BOSTON: The Sub-continental Drift (SubDrift), organized their amazing monthly “open mics” program on Friday, Jul 15 at Danger!Awesome, Cambridge to showcase the basement talents by South Asian Americans.
This event brought two featured artists to audience, namely Ganavya Doraiswamy (vocalist) and Rajna Swaminathan (Mrudangam). Both are accomplished artists in the field of South Indian classical music presented wonderful performance. Neel Agrawal is a multi- percussionist who incorporates various styles of world music including fusion, Indian and Western classical, world music, jazz, rock, and theatre into his own unique style.
He offered a brilliant performance of drumming and also showed how the basic compositions of Tabla lessons are built and variations are created to the audience. He also encouraged audience to play with him with their hands. Several new and old open mic performers also exhibited their hidden talents and creativity by singing, reading poetry and playing various Indian, Egyptian, and Western instruments in an amazing way.
The first SubDrift open mic series started in Washington, DC in 2007 and the concept has spread to New York, Chicago, San Francisco and Boston. In Boston it started in August 2012 and is a part of the national movement that came up to build and sustain creative community amongst local South Asians, and the very name Subcontinental Drift reflects the hybrid identities the Desis inherit in America between different cultural and geographic spaces.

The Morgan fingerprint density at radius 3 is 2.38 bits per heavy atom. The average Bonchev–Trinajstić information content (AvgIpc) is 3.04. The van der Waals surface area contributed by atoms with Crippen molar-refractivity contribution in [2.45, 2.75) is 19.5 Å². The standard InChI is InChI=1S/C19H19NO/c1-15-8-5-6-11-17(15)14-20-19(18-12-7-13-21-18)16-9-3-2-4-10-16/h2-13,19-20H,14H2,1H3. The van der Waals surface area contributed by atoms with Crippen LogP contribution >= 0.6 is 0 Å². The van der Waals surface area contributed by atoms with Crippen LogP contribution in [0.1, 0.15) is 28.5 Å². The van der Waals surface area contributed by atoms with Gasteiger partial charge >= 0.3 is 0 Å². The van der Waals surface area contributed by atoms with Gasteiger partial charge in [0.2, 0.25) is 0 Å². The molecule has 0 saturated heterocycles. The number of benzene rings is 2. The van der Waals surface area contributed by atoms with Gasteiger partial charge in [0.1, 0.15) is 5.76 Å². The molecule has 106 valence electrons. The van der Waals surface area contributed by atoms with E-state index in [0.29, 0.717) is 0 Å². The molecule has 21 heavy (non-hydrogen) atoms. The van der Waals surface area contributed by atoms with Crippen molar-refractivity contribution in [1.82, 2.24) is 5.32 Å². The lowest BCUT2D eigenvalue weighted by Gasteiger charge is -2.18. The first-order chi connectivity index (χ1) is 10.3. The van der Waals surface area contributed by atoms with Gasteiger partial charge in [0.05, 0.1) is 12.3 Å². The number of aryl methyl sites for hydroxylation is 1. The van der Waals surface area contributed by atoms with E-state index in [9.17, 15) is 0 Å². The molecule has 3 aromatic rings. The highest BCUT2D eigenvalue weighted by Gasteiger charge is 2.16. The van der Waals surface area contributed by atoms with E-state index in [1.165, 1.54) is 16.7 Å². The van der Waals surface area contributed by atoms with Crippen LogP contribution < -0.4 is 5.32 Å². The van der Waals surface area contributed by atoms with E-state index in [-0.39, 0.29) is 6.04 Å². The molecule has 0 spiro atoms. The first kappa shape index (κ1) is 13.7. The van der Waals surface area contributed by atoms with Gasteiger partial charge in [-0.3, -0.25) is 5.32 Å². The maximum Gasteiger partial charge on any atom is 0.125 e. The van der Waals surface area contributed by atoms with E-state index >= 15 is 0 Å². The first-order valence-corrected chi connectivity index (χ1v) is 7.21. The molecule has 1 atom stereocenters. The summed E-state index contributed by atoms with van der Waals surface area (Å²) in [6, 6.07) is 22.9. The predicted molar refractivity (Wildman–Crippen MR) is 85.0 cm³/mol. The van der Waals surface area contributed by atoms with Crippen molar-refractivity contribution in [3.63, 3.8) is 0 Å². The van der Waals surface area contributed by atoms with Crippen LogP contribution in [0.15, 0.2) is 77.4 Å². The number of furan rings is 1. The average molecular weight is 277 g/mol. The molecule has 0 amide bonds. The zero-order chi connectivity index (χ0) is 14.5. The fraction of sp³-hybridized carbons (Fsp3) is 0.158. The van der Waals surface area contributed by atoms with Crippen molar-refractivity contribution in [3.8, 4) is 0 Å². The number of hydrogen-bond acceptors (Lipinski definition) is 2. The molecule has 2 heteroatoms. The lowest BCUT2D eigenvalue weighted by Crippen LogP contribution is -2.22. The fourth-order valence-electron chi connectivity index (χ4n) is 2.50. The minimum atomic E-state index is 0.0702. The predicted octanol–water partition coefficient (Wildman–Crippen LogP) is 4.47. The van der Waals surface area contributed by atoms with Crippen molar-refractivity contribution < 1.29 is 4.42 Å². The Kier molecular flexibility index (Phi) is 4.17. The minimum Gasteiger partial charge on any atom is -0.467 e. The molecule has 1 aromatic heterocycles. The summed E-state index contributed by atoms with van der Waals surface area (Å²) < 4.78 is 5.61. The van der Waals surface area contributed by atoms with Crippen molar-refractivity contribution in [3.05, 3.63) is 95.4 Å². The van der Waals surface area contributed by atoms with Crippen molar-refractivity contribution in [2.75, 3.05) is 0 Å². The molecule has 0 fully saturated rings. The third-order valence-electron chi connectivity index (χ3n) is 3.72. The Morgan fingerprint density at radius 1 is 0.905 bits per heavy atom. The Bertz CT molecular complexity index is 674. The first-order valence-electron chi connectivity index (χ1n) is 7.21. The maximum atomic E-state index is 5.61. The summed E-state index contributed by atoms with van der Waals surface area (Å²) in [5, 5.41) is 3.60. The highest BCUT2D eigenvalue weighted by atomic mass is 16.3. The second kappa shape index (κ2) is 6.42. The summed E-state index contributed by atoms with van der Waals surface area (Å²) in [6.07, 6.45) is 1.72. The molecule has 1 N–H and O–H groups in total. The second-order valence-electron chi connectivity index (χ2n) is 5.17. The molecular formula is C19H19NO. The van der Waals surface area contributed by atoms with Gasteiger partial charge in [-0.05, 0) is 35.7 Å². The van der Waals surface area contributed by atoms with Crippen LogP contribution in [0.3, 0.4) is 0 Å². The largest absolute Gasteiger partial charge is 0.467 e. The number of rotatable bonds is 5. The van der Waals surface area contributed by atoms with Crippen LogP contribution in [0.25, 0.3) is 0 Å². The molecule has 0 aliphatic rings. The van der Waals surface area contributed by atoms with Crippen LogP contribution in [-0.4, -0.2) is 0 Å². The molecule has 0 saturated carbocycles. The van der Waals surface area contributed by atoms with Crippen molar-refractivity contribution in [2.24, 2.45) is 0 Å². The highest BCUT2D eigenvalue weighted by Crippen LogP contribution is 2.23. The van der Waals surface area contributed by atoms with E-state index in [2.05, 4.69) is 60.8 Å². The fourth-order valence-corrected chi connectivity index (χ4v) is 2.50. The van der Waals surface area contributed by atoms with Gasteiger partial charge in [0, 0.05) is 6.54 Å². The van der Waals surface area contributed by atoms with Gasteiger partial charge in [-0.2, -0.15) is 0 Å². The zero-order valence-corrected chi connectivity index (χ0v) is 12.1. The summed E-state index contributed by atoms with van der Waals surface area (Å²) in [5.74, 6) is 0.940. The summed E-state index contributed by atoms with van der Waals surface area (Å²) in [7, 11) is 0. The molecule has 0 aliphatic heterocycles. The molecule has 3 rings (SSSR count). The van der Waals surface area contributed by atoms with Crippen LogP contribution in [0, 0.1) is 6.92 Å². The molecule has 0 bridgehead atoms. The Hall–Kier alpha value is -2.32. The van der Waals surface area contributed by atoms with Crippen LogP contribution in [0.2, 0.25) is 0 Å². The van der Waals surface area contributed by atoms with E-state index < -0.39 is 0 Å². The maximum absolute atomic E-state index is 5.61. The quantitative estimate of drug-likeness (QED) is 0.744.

The organizing committee of SubDrift thanked the owner of Danger! Awesome for letting them to use their workplace and the whole community at EMW Bookstore for their incredible support and partnership over the years. SubDrift embraces everyone and enunciates enthusiastically, “No matter what is your background, or what is your experience level as a performer, there is a stage for you at SubDrift,” say organizers.
An incredible Friday night with talented open mic performers had the support from AdiNochur, Michael Dwan Singh, Sapan Modi , Shilpa Srivastava and Simone Labbance.